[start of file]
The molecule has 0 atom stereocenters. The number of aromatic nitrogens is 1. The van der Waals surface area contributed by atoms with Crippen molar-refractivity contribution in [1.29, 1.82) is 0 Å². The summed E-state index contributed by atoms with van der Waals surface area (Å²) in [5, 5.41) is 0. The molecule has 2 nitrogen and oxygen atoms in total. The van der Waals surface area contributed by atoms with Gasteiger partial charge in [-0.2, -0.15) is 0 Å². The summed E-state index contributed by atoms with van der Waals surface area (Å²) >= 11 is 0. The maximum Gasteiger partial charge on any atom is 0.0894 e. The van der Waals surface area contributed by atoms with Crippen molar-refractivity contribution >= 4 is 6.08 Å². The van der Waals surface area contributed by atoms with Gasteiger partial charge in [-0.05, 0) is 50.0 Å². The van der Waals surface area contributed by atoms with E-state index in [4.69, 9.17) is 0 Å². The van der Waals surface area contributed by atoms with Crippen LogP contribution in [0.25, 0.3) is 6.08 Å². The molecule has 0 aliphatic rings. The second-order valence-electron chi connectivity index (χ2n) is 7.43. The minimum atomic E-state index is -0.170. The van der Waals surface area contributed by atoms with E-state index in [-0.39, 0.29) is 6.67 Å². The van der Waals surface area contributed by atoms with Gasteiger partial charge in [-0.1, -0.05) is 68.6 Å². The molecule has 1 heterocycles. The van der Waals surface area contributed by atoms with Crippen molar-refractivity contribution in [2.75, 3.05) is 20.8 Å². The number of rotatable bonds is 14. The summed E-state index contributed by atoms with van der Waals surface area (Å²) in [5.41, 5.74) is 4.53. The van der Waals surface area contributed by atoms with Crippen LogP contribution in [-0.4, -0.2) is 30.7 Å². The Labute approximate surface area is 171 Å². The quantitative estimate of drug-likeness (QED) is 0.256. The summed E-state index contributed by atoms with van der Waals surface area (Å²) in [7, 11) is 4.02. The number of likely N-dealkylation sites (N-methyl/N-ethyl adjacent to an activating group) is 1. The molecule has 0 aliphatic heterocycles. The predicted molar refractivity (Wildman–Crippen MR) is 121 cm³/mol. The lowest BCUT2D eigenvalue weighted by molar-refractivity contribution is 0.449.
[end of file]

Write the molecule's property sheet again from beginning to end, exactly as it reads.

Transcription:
The molecule has 0 atom stereocenters. The number of aromatic nitrogens is 1. The van der Waals surface area contributed by atoms with Crippen molar-refractivity contribution in [1.29, 1.82) is 0 Å². The summed E-state index contributed by atoms with van der Waals surface area (Å²) in [5, 5.41) is 0. The molecule has 2 nitrogen and oxygen atoms in total. The van der Waals surface area contributed by atoms with Gasteiger partial charge in [-0.2, -0.15) is 0 Å². The summed E-state index contributed by atoms with van der Waals surface area (Å²) >= 11 is 0. The maximum Gasteiger partial charge on any atom is 0.0894 e. The van der Waals surface area contributed by atoms with Crippen molar-refractivity contribution >= 4 is 6.08 Å². The van der Waals surface area contributed by atoms with Gasteiger partial charge in [-0.05, 0) is 50.0 Å². The van der Waals surface area contributed by atoms with E-state index in [4.69, 9.17) is 0 Å². The van der Waals surface area contributed by atoms with Crippen LogP contribution in [0.25, 0.3) is 6.08 Å². The molecule has 0 aliphatic rings. The second-order valence-electron chi connectivity index (χ2n) is 7.43. The minimum atomic E-state index is -0.170. The van der Waals surface area contributed by atoms with E-state index in [-0.39, 0.29) is 6.67 Å². The van der Waals surface area contributed by atoms with Gasteiger partial charge in [-0.1, -0.05) is 68.6 Å². The molecule has 1 heterocycles. The van der Waals surface area contributed by atoms with Crippen molar-refractivity contribution in [2.75, 3.05) is 20.8 Å². The number of rotatable bonds is 14. The summed E-state index contributed by atoms with van der Waals surface area (Å²) in [5.41, 5.74) is 4.53. The van der Waals surface area contributed by atoms with Crippen LogP contribution in [-0.4, -0.2) is 30.7 Å². The Labute approximate surface area is 171 Å². The quantitative estimate of drug-likeness (QED) is 0.256. The summed E-state index contributed by atoms with van der Waals surface area (Å²) in [7, 11) is 4.02. The number of likely N-dealkylation sites (N-methyl/N-ethyl adjacent to an activating group) is 1. The molecule has 0 aliphatic heterocycles. The predicted molar refractivity (Wildman–Crippen MR) is 121 cm³/mol. The lowest BCUT2D eigenvalue weighted by molar-refractivity contribution is 0.449.